With Andrew Miller almost certainly done for the year, how can the Red Sox replace one of the most overpowering left-handers in the game? The task isn't easy.
But what if the Sox could trade for a pitcher with a better ERA over the last six years than White Sox southpaw Matt Thornton or Reds left-hander Sean Marshall or Orioles closer Jim Johnson, someone who had held opponents to a sub-.300 OBP during that time, whose numbers were difficult to separate over an extended stretch from those of another White Sox reliever, Jesse Crain? What if the Sox could trade for one of the six relievers with six straight years (min. 30 innings) of sub-4.00 ERAs, with a mark of 3.00 or better in at least four of those years?
Answer: They did.
It was almost a year ago that the Red Sox traded for left-hander Craig Breslow, a pitcher who has quietly rated as not just one of the most consistent (an adjective that makes Breslow rankle) in the game, but also one of the most effective bullpen options in the game over that period.
Breslow delivered a huge performance on Tuesday night in Seattle, logging 2 1/3 shutout innings and 43 pitches (the second most of his career) to stabilize a game where Red Sox starter Allen Webster was shelled for seven runs in 2 1/3 innings and anticipated long reliever Alfredo Aceves was pulled after just two outs, in deference to the fact that the Mariners had some lefties coming up and Aceves was experiencing some tightness in his side.
Yet the singular performance -- for which Breslow earned the win in the Sox' eventual 11-8 victory -- merely underscored broader excellence that has typified Breslow's work for the better part of six years.
Since 2008, Breslow ranks 14th among all relievers who have worked at least 300 innings in ERA (3.01). Among lefties, he ranks fourth in ERA. Put another way:
Jeremy Affeldt (2008-13): 346 2/3 IP, 2.96 ERA, 8.0 K/9, 3.7 BB/9, .238/.323/.351
Craig Breslow (2008-13): 344 1/3 IP, 3.01 ERA, 7.5 K/9, 3.3 BB/9, .227/.299/.347
Statistically, the difference is incidental. Yet the two were rewarded in wildly different fashion for their fine work in 2012.
Affeldt signed a three-year, $21 million extension with the Giants after following his season with 10 1/3 scoreless innings in the postseason for the eventual World Series champion winners. He got the sort of contract that is more typically associated with closers.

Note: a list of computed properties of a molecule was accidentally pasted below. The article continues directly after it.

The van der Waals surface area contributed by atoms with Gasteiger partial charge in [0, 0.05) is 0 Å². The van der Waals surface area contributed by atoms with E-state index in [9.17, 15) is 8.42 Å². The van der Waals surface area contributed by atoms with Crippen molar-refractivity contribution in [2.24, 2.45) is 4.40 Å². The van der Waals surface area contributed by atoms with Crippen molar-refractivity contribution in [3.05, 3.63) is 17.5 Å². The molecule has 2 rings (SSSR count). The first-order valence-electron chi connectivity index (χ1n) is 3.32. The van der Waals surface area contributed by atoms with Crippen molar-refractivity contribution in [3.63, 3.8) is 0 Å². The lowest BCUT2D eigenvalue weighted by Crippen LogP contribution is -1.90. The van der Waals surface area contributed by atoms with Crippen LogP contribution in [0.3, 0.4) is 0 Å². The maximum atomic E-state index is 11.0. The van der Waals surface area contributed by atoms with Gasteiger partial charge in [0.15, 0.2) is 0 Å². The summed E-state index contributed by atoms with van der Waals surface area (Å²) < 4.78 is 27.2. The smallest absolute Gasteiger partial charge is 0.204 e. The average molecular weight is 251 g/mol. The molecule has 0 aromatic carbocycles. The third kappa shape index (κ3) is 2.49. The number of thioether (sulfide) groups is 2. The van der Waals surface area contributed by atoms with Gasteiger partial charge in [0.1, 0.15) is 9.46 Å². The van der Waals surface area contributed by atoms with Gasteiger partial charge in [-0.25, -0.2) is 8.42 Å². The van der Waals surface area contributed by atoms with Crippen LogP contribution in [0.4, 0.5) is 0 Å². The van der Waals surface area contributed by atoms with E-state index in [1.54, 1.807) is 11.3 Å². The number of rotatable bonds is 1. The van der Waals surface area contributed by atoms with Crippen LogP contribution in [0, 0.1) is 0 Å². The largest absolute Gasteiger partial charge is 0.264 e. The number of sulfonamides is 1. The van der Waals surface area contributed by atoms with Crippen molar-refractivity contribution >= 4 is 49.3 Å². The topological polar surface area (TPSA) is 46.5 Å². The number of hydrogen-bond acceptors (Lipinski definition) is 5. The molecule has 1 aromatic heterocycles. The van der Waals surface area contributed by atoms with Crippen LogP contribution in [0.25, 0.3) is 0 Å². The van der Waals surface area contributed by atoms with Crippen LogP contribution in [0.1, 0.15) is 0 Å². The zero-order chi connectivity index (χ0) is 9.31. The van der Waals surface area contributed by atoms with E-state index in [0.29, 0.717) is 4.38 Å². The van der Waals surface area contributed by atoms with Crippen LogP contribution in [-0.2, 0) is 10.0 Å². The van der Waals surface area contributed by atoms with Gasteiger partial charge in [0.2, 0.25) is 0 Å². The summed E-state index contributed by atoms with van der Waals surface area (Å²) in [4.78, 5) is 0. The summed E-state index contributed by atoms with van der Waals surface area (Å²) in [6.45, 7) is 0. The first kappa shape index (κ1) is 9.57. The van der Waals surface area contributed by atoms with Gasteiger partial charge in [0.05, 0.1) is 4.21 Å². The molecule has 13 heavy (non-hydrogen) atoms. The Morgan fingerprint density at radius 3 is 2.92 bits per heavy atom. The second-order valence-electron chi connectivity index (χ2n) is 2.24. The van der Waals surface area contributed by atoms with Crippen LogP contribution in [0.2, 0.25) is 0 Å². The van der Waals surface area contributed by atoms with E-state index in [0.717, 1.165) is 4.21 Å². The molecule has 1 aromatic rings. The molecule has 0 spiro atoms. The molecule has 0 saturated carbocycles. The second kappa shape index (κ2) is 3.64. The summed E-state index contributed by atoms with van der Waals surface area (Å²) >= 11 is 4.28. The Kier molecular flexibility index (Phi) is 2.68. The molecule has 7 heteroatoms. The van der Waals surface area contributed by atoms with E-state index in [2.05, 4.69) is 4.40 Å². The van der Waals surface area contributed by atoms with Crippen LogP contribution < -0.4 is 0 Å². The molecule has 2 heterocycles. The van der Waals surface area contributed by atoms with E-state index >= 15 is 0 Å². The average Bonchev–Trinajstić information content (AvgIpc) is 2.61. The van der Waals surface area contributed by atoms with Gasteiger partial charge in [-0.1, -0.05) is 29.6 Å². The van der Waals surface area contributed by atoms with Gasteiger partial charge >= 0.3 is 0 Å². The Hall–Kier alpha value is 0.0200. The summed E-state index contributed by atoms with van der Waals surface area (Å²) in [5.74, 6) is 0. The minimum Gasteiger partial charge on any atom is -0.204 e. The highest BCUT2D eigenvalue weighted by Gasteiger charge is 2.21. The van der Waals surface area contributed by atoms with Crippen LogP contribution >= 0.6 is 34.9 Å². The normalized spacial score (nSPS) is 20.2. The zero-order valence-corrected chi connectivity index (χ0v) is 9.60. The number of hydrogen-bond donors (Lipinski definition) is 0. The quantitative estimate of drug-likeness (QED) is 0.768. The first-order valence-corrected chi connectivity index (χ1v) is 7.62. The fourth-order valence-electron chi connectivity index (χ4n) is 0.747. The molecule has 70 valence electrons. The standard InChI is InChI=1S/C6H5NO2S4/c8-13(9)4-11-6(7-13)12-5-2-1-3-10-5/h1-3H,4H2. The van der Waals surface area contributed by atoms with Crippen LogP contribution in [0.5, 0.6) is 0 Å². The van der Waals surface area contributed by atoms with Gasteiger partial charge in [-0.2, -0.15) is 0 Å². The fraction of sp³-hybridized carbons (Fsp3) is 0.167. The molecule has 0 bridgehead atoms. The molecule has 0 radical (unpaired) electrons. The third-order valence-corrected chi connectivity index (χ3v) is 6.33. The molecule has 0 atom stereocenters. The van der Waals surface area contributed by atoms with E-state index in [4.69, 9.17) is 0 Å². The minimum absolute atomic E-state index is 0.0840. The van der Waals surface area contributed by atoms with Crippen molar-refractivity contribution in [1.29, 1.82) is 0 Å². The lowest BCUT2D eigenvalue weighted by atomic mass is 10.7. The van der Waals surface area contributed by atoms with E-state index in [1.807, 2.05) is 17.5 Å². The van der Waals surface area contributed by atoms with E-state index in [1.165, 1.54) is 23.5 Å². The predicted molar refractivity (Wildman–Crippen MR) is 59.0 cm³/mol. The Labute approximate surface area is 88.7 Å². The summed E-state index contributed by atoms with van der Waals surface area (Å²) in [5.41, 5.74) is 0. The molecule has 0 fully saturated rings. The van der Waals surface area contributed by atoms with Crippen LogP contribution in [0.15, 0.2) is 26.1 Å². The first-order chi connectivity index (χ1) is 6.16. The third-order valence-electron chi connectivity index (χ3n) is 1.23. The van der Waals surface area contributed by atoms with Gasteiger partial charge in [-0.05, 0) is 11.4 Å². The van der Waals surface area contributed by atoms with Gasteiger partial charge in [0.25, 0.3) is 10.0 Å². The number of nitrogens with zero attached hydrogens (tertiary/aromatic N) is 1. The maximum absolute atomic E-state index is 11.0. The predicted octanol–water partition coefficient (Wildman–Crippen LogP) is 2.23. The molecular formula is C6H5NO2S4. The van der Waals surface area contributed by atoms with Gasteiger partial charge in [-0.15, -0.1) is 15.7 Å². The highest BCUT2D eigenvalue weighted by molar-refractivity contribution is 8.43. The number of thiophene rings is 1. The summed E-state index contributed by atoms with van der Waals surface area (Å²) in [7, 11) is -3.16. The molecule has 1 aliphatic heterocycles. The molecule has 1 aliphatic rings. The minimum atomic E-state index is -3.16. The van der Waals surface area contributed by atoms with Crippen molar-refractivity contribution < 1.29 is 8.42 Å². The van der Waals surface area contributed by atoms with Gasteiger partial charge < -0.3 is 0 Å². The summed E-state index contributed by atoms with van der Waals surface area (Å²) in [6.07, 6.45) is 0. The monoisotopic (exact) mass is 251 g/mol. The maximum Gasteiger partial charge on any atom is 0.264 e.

Meanwhile, Breslow -- whom the Sox acquired at last year's deadline in a trade with the Diamondbacks for Matt Albers -- landed a two-year, $6.25 million deal (which included a Sox team option for a third year), covering both his final year or arbitration eligibility and at least his first year of free agent eligibility. The fact that Affeldt will earn more in one year than Breslow will in two is somewhat fascinating to the thoughtful left-hander.
"I understand he was a free agent -- but I don't think, conceptually, people say Craig Breslow and Jeremy Affeldt are on par. They say Affeldt is a premier left-handed reliever," said Breslow. "I say run the numbers. Numbers don't always tell the whole story, but they tell a pretty good one.
"If Jeremy Affledt had the year he had last year, it was another great year for Jeremy Affeldt. I had the year I had last year, and it was, 'Oh, he's pretty consistent,' " he continued. "How is it that one guy's super season is another guy's, 'Oh,' when they're exactly the same? Granted, he won the World Series, had a great postseason, all those things factor in. But again, if you crossed out the names, most valuations would be starkly different."
Breslow does not make that assessment with any kind of rancor about his financial position -- particularly given his appreciation for the fact that the Sox became the first team in his career to show interest in a multi-year deal. It is a mere curiosity.
Why are he and Affeldt perceived as different kinds of pitchers when their performance tracks so similarly? Is it because Breslow is 5-foot-10 and looks like, well, an Ivy League intellectual while Affledt is 6-foot-4 and 240 pounds and looks like he could emerge victorious from a wrestling match with a moose? Is it because Affeldt throws harder? (In 2012, Affeldt's average four-seam fastball (per the amazing brooksbaseball.net) was 94.6 mph, and Breslow's was 91.6 mph.)
All that aside, Breslow is grateful rather than resentful for his contract, particularly given that it will offer him professional stability as well as an opportunity for the Trumbull, Conn., native and Yale alum to pitch close to home. For the first time, the left-hander found a team that wanted to recognize the fact that he's been one of the most consistently effective left-handed relievers in the game over a stretch of half a decade.